Wednesday, March 20, 2013

Rockaloid Liquid Light Photographic Emulsion Instructions

Liquid Light is an enlargement-speed, silver-halide photographic emulsion for making salon-quality prints on any material. Processing is with standard paper developer and fixer. Liquid Light is non-toxic and is unique in containing no phenol or other solvents, and can be used safely in any darkoom. Follow these instructions carefully to obtain durable, archivally-permanent prints.
Paper and fabric do not need a pre-coat because they are porous enough to anchor the emulsion, so Liquid Light can be coated directly onto them. (Unwashed fabrics, including raw artists' canvas should be washed and dried before coating.)
Other materials-- metal, plastics, wood, etc.-- need an oil-based pre-coat for good adhesion and to prevent discoloration. For a transparent pre-coat, use glossy polyurethane varnish. For an opaque pre-coat, use oil-base, or alkyd, primer. Both are available at paint and hardware stores. (Oil-base coatings are those that the label says can be thinned with mineral spirits. Do not use water-base coatings or acrylic gesso, aerosol spray coatings, satin or matte varnishes, artist's oil paints, damar varnish, lacquer or shellac. They may be softened by developer.) Note to artists: If canvas has been primed with water-base gesso, it should be given a topcoat of alkyd primer or glossy polyurethane.
Glass and glazed ceramics only: These also require a pre-coat for adhesion, such as polyurethane, but a better alternative is a gelatin precoat or traditional photographic "subbing" solution, which fuses the photographic emulsion to the glass. Subbing works only with mineral-base materials like glass and chinaware, glazed tiles, ceramics and fired porcelain. Do not use on plastics, metals, or other materials-- use polyurethane. For a guide to the subbing procedure, see "Subbing" in Table of Contents.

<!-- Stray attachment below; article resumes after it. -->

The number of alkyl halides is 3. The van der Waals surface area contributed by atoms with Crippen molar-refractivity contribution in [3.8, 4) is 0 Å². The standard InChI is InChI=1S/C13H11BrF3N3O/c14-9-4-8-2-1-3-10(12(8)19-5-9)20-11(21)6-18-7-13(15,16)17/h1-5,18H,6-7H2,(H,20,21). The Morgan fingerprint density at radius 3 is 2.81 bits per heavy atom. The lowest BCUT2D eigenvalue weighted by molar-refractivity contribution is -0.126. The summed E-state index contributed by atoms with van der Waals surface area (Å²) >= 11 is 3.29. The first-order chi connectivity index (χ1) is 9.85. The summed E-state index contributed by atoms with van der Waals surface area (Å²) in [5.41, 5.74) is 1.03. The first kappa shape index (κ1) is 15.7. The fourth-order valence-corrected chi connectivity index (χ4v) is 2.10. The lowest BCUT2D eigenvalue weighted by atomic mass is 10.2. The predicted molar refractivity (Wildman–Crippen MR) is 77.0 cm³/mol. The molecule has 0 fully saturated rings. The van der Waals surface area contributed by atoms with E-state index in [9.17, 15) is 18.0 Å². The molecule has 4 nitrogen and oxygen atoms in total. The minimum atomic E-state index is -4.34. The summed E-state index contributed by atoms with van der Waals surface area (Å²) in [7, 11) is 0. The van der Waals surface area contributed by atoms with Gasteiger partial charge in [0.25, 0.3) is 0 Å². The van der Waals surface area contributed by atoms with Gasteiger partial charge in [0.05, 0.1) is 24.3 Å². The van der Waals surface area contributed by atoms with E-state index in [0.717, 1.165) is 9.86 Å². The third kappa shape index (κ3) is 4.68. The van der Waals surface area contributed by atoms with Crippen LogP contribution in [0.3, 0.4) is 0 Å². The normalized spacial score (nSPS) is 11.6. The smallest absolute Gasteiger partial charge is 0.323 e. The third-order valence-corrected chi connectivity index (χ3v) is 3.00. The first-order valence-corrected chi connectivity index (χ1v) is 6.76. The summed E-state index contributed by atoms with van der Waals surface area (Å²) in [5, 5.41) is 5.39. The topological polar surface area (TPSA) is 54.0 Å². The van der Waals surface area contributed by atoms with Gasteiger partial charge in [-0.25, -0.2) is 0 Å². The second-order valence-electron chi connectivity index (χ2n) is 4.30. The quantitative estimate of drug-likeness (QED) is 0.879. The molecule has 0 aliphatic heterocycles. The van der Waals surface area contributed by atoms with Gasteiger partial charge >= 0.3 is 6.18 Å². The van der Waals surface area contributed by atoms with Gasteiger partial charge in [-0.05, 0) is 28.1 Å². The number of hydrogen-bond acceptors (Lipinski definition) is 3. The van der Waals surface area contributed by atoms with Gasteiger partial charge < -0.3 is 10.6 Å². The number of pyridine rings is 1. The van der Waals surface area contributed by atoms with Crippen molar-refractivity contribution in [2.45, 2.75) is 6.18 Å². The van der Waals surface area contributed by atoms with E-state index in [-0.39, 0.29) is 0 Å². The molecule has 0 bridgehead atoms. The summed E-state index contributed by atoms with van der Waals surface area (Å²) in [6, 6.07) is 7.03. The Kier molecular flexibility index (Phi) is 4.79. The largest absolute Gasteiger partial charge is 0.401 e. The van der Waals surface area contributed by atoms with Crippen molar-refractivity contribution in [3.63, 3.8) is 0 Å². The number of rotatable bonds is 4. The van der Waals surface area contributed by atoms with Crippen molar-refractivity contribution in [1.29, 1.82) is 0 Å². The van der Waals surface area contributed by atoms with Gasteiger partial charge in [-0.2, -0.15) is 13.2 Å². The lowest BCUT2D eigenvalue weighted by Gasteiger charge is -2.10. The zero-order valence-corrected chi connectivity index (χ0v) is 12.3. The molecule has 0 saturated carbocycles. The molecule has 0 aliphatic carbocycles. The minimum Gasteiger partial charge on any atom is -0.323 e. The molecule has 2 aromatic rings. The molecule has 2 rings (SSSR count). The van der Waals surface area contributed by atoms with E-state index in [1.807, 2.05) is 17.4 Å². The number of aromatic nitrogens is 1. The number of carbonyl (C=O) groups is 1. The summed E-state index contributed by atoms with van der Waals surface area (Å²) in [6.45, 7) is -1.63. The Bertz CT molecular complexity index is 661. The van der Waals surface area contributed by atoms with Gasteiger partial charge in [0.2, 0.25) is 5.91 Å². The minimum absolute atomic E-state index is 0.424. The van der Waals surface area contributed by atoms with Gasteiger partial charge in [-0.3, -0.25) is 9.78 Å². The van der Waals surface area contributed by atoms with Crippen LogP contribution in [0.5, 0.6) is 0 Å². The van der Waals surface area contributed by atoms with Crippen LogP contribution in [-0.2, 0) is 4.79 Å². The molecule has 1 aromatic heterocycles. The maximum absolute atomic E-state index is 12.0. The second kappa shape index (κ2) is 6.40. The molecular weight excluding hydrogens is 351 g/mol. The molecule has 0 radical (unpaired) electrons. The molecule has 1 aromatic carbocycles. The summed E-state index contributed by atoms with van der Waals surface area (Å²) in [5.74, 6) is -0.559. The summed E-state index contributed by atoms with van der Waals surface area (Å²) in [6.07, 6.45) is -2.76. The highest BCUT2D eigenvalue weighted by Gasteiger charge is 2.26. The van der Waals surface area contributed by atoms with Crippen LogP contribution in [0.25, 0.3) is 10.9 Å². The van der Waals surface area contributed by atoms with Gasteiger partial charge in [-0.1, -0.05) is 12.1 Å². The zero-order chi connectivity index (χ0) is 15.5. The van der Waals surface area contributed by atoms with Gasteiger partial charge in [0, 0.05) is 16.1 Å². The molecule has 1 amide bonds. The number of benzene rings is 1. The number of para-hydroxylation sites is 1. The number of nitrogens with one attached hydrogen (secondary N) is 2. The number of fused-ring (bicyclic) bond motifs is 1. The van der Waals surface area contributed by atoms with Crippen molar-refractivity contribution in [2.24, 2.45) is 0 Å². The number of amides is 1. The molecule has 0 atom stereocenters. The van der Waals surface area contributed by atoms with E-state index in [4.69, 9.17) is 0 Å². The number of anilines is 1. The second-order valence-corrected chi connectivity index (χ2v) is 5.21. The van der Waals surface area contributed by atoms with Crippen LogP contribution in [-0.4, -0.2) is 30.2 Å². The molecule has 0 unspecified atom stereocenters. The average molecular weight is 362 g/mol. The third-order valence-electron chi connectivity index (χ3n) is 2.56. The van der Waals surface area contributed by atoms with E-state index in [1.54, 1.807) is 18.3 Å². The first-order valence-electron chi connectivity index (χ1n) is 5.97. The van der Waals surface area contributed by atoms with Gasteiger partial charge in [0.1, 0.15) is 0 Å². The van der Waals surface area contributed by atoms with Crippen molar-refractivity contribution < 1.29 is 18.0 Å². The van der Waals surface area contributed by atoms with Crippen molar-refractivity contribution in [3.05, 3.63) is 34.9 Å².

Safelight: Use a medium amber, dark yellow or light red safelight when handling Liquid Light. Because it is relatively slow, Liquid Light can tolerate a large amount of safelight brightness and exposure time without fogging. (For maximum safelight output, a low-pressure sodium-vapor lamp with amber filter can be used.)
At room temperature, Liquid Light emulsion is a solid gel. Before use, plunge the bottle into a container of hot water (130 deg.F or higher) until the emulsion turns liquid. This happens at about 115 deg.F or 46 deg.C. (A microwave oven can be used if care is taken not to overheat the emulsion. Maximum time: 20 to 30 seconds on "high".) Do not shake the bottle, as bubbles may form. The emulsion is uniform throughout, so it is not necessary to melt the entire contents if only a portion is being used. Use containers of glass, plastic, enamel or stainless steel; plain steel, brass, copper, aluminum and other metals will react with the silver compounds in the emulsion to form black specks.
Apply Liquid Light with a brush, sponge, paint applicator, paint roller, spray, or by flowing on and draining off the emulsion. If spraying, be sure the spraygun has no brass parts. Dilute the emulsion with warm water if needed. Porous materials need two or more coats. At the same time, coat a few pieces of paper or index cards to serve as test strips for correct exposure.
Small areas: The easiest way to coat is to pour on a surplus of emulsion, spread it quickly with a fingertip and pour the surplus emulsion back in the bottle, leaving enough emulsion to make an opaque white coat. After coating, cool air will help to set up the emulsion. Use a fan if available. After a few minutes, the emulsion will set up or become sticky and can be exposed and and developed. Or it can be dried and put away for future use.